Even so, do -you- want to taste a destroying angel? The kind of toxins in those guys are so very severe that even a small part of the cap can be lethal; in principle it's safe to taste and spit, but look up the effects of poisoning by some of the really nasty amanitas in the same book and you'll not fancy it either. Best to avoid tasting the nastiest ones alltogether, which isn't a problem because they're not too hard to spot.


Personally no chance

jema

3mariners



Joined: 20 Dec 2004
Posts: 16
Location: East Devon
PostPosted: Thu Dec 23, 04 2:53 pm    Post subject: Reply with quote    

I'd be interested to no if Cab agrees, but from my limited experience, there are actually very few good eating mushrooms, by that I mean big, tatsty and 'meaty' enough to bother with.

I was advised by my local Iti. mush guru to recognise a few quality examples and stick to those e.g. st Geoges, field, chanterelle (as opposed to falsies), hedgehog, blewits, types of puff ball, ceps, funnel caps et al.

I've seen and been tempted to pick many small varieties but not bothered simply because of the potential quantity required and the flavour.

jema
Downsizer Moderator


Joined: 28 Oct 2004
Posts: 26752
Location: escaped from Swindon
PostPosted: Thu Dec 23, 04 3:04 pm    Post subject: Reply with quote    

3mariners wrote:
I'd be interested to no if Cab agrees, but from my limited experience, there are actually very few good eating mushrooms, by that I mean big, tatsty and 'meaty' enough to bother with.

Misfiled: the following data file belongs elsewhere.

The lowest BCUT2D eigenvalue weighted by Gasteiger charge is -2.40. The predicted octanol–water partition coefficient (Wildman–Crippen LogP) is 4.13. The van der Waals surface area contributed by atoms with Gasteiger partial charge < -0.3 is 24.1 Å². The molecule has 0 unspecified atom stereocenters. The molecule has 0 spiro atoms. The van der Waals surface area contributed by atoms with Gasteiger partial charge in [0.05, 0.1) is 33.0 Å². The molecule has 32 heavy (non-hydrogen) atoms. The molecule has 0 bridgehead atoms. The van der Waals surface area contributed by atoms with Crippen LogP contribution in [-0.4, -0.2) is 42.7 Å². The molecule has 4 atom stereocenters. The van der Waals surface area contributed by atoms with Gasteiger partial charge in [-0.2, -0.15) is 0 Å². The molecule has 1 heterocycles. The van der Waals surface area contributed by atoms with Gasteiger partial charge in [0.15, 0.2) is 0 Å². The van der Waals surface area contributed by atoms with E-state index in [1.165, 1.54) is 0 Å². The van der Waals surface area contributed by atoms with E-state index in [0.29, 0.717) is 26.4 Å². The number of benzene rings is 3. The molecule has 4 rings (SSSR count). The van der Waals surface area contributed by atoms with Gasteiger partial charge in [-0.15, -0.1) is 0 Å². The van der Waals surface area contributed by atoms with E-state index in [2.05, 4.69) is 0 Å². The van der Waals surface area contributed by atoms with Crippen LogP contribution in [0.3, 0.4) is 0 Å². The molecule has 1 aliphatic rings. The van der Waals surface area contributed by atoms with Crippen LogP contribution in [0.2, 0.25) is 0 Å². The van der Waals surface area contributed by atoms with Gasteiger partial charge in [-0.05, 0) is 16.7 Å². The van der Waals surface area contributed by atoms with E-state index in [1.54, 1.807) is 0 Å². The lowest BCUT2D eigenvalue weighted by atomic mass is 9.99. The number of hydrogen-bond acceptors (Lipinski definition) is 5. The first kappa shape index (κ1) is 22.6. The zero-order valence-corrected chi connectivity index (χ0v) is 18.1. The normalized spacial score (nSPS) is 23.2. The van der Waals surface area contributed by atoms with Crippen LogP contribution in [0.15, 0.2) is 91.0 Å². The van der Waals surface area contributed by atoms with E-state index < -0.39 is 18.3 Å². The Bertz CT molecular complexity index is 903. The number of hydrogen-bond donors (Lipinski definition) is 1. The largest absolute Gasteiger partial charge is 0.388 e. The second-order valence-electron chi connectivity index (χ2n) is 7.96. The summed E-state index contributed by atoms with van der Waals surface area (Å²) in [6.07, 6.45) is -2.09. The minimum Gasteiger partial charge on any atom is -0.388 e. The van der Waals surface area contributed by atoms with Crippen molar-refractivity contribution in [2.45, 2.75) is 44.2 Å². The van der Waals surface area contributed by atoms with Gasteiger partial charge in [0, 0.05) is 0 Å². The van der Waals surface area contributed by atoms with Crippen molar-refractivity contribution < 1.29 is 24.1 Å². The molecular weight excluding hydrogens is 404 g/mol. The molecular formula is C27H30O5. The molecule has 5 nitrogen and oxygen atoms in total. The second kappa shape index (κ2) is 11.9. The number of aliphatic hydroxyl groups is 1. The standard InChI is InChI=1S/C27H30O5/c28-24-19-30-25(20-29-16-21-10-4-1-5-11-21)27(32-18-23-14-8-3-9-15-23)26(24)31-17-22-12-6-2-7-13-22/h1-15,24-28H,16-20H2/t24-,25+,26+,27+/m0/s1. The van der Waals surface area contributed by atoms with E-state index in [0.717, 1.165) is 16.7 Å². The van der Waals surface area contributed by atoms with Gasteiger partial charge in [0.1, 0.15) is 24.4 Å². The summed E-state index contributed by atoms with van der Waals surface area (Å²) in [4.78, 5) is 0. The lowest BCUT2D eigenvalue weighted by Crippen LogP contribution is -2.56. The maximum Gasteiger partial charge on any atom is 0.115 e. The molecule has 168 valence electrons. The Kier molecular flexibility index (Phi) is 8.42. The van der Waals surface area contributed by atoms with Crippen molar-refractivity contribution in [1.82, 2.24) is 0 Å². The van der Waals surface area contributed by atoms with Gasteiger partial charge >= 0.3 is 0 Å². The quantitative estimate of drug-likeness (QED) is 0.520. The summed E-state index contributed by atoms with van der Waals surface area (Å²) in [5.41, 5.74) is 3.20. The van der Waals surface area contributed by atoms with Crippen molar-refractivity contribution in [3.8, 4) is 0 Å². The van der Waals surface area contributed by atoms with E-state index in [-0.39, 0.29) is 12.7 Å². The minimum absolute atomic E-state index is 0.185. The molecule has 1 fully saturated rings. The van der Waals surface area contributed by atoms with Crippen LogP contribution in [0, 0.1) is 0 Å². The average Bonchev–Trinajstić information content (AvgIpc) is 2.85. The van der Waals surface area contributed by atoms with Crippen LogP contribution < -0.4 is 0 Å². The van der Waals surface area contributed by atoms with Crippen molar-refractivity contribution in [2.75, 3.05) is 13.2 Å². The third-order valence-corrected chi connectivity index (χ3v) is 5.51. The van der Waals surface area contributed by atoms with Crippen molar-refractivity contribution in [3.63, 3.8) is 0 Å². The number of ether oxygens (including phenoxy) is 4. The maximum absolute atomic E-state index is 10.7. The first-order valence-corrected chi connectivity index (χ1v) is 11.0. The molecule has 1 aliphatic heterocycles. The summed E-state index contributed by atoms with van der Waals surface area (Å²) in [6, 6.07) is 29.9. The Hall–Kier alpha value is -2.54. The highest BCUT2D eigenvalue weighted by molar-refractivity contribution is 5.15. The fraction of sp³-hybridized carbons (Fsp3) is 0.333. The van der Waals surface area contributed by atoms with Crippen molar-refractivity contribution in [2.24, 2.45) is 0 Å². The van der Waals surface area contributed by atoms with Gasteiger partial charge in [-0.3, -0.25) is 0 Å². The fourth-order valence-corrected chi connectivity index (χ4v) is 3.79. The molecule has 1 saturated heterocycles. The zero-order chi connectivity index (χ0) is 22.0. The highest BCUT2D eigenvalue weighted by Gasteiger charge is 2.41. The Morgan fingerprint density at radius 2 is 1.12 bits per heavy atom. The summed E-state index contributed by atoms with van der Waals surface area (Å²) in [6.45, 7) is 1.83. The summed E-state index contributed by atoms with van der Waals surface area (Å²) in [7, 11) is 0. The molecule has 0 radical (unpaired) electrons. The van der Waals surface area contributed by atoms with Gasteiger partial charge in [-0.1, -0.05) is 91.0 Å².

I was advised by my local Iti. mush guru to recognise a few quality examples and stick to those e.g. st Geoges, field, chanterelle (as opposed to falsies), hedgehog, blewits, types of puff ball, ceps, funnel caps et al.

I've seen and been tempted to pick many small varieties but not bothered simply because of the potential quantity required and the flavour.



This has been my impression as well.

jema

Bugs



Joined: 28 Oct 2004
Posts: 10744

PostPosted: Thu Dec 23, 04 3:12 pm    Post subject: Reply with quote    

Scarecrow, I know it's just an idea at the moment, but I'd highly recommend next year tracking down some organised forays...Wildlife Trust is a reasonable starting point..

If you want I'll try to dig up a post we did on River Cottage a couple of months ago about the various places to find outings. Nothing like an early start eh? Though there might just possibly be some spring/summer ones.

(From a still wary fungiphobe...I did try a bit of Treacodactyl's Jew's Ear the other night...but I spat it out...I can happily poison my own liver over Christmas!)